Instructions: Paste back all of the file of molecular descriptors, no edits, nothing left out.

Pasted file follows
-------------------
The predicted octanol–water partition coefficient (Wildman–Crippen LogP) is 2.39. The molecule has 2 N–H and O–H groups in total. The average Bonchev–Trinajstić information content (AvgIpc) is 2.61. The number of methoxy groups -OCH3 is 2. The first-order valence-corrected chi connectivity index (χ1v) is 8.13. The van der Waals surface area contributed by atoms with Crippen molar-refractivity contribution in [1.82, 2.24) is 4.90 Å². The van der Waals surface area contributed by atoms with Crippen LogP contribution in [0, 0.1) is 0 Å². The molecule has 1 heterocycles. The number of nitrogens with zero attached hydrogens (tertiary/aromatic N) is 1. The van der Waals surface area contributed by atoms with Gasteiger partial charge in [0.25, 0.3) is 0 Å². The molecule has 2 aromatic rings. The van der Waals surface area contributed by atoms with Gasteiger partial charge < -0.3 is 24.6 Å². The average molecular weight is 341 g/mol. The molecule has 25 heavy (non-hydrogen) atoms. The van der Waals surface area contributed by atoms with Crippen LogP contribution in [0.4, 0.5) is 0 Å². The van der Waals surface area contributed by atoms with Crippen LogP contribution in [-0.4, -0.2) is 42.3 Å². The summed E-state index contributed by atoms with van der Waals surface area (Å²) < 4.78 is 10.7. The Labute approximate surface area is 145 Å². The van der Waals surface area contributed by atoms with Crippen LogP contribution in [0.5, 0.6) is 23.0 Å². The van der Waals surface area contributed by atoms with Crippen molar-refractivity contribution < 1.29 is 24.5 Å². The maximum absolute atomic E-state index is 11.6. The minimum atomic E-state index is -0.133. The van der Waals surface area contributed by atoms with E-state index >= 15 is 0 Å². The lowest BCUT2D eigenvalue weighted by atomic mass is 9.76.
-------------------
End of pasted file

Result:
The predicted octanol–water partition coefficient (Wildman–Crippen LogP) is 2.39. The molecule has 2 N–H and O–H groups in total. The average Bonchev–Trinajstić information content (AvgIpc) is 2.61. The number of methoxy groups -OCH3 is 2. The first-order valence-corrected chi connectivity index (χ1v) is 8.13. The van der Waals surface area contributed by atoms with Crippen molar-refractivity contribution in [1.82, 2.24) is 4.90 Å². The van der Waals surface area contributed by atoms with Crippen LogP contribution in [0, 0.1) is 0 Å². The molecule has 1 heterocycles. The number of nitrogens with zero attached hydrogens (tertiary/aromatic N) is 1. The van der Waals surface area contributed by atoms with Gasteiger partial charge in [0.25, 0.3) is 0 Å². The molecule has 2 aromatic rings. The van der Waals surface area contributed by atoms with Gasteiger partial charge < -0.3 is 24.6 Å². The average molecular weight is 341 g/mol. The molecule has 25 heavy (non-hydrogen) atoms. The van der Waals surface area contributed by atoms with Crippen LogP contribution in [0.4, 0.5) is 0 Å². The van der Waals surface area contributed by atoms with Crippen LogP contribution in [-0.4, -0.2) is 42.3 Å². The summed E-state index contributed by atoms with van der Waals surface area (Å²) < 4.78 is 10.7. The Labute approximate surface area is 145 Å². The van der Waals surface area contributed by atoms with Crippen LogP contribution in [0.5, 0.6) is 23.0 Å². The van der Waals surface area contributed by atoms with Crippen molar-refractivity contribution < 1.29 is 24.5 Å². The maximum absolute atomic E-state index is 11.6. The minimum atomic E-state index is -0.133. The van der Waals surface area contributed by atoms with E-state index >= 15 is 0 Å². The lowest BCUT2D eigenvalue weighted by atomic mass is 9.76.